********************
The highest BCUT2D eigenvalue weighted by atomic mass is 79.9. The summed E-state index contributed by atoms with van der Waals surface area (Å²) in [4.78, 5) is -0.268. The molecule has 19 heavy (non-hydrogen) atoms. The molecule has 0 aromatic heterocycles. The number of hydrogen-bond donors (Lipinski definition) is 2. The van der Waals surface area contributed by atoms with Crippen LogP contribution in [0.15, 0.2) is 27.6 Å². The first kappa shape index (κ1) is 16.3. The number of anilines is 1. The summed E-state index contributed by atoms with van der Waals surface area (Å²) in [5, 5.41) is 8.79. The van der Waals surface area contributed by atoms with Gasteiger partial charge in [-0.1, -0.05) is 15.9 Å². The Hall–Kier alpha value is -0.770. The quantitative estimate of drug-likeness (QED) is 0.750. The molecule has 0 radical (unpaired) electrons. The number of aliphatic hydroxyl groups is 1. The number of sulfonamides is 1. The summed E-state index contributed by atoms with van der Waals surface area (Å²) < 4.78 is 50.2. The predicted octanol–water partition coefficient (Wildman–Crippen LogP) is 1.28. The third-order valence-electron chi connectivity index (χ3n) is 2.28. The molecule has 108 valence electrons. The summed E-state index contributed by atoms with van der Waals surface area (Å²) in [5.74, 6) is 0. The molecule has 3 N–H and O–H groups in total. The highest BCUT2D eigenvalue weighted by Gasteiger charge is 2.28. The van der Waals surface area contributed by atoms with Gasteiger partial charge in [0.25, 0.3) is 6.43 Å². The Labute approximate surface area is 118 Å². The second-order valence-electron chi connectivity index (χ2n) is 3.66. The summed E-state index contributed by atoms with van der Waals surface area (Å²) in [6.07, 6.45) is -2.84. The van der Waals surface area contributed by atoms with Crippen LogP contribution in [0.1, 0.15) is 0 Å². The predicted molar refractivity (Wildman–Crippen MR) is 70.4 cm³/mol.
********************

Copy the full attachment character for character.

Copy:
The highest BCUT2D eigenvalue weighted by atomic mass is 79.9. The summed E-state index contributed by atoms with van der Waals surface area (Å²) in [4.78, 5) is -0.268. The molecule has 19 heavy (non-hydrogen) atoms. The molecule has 0 aromatic heterocycles. The number of hydrogen-bond donors (Lipinski definition) is 2. The van der Waals surface area contributed by atoms with Crippen LogP contribution in [0.15, 0.2) is 27.6 Å². The first kappa shape index (κ1) is 16.3. The number of anilines is 1. The summed E-state index contributed by atoms with van der Waals surface area (Å²) in [5, 5.41) is 8.79. The van der Waals surface area contributed by atoms with Gasteiger partial charge in [-0.1, -0.05) is 15.9 Å². The Hall–Kier alpha value is -0.770. The quantitative estimate of drug-likeness (QED) is 0.750. The molecule has 0 radical (unpaired) electrons. The number of aliphatic hydroxyl groups is 1. The number of sulfonamides is 1. The summed E-state index contributed by atoms with van der Waals surface area (Å²) < 4.78 is 50.2. The predicted octanol–water partition coefficient (Wildman–Crippen LogP) is 1.28. The third-order valence-electron chi connectivity index (χ3n) is 2.28. The molecule has 108 valence electrons. The summed E-state index contributed by atoms with van der Waals surface area (Å²) in [5.74, 6) is 0. The molecule has 3 N–H and O–H groups in total. The highest BCUT2D eigenvalue weighted by Gasteiger charge is 2.28. The van der Waals surface area contributed by atoms with Gasteiger partial charge in [0.25, 0.3) is 6.43 Å². The Labute approximate surface area is 118 Å². The second-order valence-electron chi connectivity index (χ2n) is 3.66. The summed E-state index contributed by atoms with van der Waals surface area (Å²) in [6.07, 6.45) is -2.84. The van der Waals surface area contributed by atoms with Crippen LogP contribution in [0.1, 0.15) is 0 Å². The predicted molar refractivity (Wildman–Crippen MR) is 70.4 cm³/mol.